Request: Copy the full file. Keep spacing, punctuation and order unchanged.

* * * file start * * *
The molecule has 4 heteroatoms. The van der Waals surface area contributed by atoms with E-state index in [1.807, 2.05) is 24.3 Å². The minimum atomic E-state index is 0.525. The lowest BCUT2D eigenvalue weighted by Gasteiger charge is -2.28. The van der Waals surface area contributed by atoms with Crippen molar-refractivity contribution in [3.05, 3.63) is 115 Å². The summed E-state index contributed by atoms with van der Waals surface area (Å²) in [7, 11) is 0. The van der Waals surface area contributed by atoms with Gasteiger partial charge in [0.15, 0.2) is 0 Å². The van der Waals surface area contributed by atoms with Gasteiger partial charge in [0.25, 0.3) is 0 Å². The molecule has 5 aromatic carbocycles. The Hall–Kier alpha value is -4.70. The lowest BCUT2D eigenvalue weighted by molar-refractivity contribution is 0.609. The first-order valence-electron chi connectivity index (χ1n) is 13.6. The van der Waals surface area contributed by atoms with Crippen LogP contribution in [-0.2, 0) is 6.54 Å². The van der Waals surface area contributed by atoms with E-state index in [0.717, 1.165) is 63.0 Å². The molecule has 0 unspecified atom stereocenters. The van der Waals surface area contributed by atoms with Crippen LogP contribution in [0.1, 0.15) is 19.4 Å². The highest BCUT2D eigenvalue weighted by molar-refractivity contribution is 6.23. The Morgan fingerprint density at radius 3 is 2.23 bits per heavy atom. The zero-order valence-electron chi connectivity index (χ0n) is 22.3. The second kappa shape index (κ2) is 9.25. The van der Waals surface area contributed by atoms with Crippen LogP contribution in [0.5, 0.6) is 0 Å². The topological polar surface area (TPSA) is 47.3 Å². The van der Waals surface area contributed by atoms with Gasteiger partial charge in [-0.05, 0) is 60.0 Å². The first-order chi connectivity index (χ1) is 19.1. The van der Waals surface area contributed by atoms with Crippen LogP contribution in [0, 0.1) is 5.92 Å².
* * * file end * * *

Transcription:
The molecule has 4 heteroatoms. The van der Waals surface area contributed by atoms with E-state index in [1.807, 2.05) is 24.3 Å². The minimum atomic E-state index is 0.525. The lowest BCUT2D eigenvalue weighted by Gasteiger charge is -2.28. The van der Waals surface area contributed by atoms with Crippen molar-refractivity contribution in [3.05, 3.63) is 115 Å². The summed E-state index contributed by atoms with van der Waals surface area (Å²) in [7, 11) is 0. The van der Waals surface area contributed by atoms with Gasteiger partial charge in [0.15, 0.2) is 0 Å². The van der Waals surface area contributed by atoms with Gasteiger partial charge in [0.25, 0.3) is 0 Å². The molecule has 5 aromatic carbocycles. The Hall–Kier alpha value is -4.70. The lowest BCUT2D eigenvalue weighted by molar-refractivity contribution is 0.609. The first-order valence-electron chi connectivity index (χ1n) is 13.6. The van der Waals surface area contributed by atoms with Crippen LogP contribution in [-0.2, 0) is 6.54 Å². The van der Waals surface area contributed by atoms with E-state index in [0.717, 1.165) is 63.0 Å². The molecule has 0 unspecified atom stereocenters. The van der Waals surface area contributed by atoms with Crippen LogP contribution in [0.1, 0.15) is 19.4 Å². The highest BCUT2D eigenvalue weighted by molar-refractivity contribution is 6.23. The Morgan fingerprint density at radius 3 is 2.23 bits per heavy atom. The zero-order valence-electron chi connectivity index (χ0n) is 22.3. The second kappa shape index (κ2) is 9.25. The van der Waals surface area contributed by atoms with Crippen LogP contribution in [0.5, 0.6) is 0 Å². The topological polar surface area (TPSA) is 47.3 Å². The van der Waals surface area contributed by atoms with Gasteiger partial charge in [-0.05, 0) is 60.0 Å². The first-order chi connectivity index (χ1) is 19.1. The van der Waals surface area contributed by atoms with Crippen LogP contribution in [0, 0.1) is 5.92 Å².